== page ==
I think this would be a good junction to mention breakfast. Now, it’s been drilled into all of our heads that breakfast is the most important meal of the day and provides us with the energy to start our day. Even as we Americans acknowledge this fact, a whopping percentage of Americans don’t eat breakfast. You can look up an estimate yourself. But in France, they eat breakfast. How do I know? Because I had cake for my second breakfast today.
Adeline, a young woman in my group, had her 23th birthday today. Obviously this merited a grand celebration with a cake and coffee! But what was unexpected was the time at which we ate said cake– we had the cake at 9:30 am. The cake was graciously prepared by Sebastien, and it was a gateau d’abricot (apricot cake). But it amazed me that we hadn’t even started the real part of our day and here we were eating cake. Apparently everyone else knew that this was going to be breakfast because no one else had eaten much. Well, some people were eating chocolate. People here love chocolate. Chocolate bars, chocolate bread, chocolate cake, chocolate everything. And hardly any of them weigh a thing even if they eat cake for breakfast.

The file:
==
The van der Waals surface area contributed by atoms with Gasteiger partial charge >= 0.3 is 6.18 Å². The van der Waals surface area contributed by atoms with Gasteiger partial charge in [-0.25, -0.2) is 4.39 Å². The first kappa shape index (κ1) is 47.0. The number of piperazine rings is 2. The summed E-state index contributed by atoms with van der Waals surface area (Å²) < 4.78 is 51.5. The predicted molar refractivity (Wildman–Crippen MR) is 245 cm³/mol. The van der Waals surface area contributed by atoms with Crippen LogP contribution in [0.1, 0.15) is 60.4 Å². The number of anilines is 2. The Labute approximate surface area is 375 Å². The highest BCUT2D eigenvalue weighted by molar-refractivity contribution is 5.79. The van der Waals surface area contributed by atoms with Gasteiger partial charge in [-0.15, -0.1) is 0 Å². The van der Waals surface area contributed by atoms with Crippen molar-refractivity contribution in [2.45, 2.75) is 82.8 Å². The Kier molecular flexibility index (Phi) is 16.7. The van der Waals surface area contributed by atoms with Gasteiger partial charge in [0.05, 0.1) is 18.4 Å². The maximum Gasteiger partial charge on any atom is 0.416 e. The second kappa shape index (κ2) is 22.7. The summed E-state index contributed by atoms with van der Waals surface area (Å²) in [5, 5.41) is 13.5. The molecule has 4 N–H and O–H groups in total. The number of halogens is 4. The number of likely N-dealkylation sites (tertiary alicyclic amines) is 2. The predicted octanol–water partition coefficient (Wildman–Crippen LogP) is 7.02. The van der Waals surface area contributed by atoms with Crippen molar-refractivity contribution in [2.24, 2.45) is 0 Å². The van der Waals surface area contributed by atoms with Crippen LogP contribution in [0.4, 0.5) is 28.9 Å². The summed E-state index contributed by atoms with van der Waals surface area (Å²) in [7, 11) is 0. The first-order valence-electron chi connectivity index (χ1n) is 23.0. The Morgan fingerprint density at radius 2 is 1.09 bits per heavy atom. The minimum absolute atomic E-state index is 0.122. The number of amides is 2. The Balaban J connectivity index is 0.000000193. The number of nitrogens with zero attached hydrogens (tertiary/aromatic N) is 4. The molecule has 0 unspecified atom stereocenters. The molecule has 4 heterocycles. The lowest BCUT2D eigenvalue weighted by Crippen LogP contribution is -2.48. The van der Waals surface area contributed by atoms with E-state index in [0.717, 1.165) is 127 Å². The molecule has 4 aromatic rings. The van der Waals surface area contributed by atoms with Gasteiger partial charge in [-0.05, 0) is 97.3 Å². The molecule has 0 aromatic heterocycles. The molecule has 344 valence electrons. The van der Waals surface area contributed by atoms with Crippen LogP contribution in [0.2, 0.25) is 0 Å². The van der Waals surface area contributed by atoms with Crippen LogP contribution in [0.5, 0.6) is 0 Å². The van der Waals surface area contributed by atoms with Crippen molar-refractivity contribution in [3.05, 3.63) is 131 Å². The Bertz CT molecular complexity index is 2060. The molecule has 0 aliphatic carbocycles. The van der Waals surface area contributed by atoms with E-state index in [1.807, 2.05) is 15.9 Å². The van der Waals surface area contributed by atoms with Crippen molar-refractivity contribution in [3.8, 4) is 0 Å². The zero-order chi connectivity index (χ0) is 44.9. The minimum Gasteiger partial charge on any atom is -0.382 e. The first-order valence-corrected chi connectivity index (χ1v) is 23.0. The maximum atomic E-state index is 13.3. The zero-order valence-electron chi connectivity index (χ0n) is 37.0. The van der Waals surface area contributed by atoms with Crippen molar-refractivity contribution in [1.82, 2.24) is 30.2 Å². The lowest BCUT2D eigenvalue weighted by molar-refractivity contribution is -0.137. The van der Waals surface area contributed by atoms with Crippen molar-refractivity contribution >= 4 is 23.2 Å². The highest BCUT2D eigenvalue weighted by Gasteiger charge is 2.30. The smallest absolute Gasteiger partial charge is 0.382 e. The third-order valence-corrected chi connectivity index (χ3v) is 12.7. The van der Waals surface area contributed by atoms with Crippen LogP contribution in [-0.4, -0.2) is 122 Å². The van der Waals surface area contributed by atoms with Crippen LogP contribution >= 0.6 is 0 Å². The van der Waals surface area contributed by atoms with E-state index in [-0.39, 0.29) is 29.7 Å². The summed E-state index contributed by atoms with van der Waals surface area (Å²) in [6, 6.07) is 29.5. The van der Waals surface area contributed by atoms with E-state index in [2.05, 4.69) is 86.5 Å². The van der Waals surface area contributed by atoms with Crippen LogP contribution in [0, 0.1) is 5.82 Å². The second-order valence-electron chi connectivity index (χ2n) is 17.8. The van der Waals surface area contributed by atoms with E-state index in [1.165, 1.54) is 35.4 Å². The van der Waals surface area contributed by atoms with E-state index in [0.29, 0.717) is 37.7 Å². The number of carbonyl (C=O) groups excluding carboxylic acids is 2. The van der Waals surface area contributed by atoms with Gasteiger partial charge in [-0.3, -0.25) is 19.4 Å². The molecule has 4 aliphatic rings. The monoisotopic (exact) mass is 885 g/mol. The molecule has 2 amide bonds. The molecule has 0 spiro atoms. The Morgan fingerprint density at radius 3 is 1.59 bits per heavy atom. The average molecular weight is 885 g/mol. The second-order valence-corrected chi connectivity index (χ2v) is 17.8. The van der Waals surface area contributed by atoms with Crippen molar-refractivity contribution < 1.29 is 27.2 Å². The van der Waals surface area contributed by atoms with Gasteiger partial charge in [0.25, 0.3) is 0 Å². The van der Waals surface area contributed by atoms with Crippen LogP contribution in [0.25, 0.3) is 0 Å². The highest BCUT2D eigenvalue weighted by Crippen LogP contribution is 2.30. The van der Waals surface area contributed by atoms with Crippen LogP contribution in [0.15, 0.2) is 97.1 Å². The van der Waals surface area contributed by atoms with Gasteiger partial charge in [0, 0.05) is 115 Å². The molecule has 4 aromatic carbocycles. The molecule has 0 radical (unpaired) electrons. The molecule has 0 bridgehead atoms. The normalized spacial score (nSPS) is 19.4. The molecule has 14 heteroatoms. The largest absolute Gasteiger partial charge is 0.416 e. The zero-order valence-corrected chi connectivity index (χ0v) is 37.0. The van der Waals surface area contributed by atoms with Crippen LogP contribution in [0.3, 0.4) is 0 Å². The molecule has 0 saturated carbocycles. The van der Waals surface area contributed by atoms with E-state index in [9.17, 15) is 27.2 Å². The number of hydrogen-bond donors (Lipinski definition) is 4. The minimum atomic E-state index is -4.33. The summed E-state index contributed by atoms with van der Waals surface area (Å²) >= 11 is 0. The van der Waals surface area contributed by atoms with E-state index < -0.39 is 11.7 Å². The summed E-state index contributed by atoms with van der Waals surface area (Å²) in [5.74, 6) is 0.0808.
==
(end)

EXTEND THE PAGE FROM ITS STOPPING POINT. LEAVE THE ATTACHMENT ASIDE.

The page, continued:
You would think that I would have learned something from my experience last Friday morning. So I sauntered in around 8:45 am. My entire lab group minus the bosses was already there but they work 8-4 so they can go home to their kids. The bosses come around 9 or 9:30, so once everyone was there, I was informed that it was time to go to the coffee room (we get free coffee, tea, and water. It’s France). I was like, oh, a coffee break at 9:45? Sure, but that seems late, our coffee breaks usually happen at 8:45 am; turns out it was time for BREAKFAST. Confused, I asked why we were all eating breakfast together. Here, instead of Happy Hour at 5 pm on Fridays where we schmooze around booze, here we elect to eat croissants, pain au chocolats, and other tasty French bakery items. It’s as Marie Antoinette said. Let them eat cake.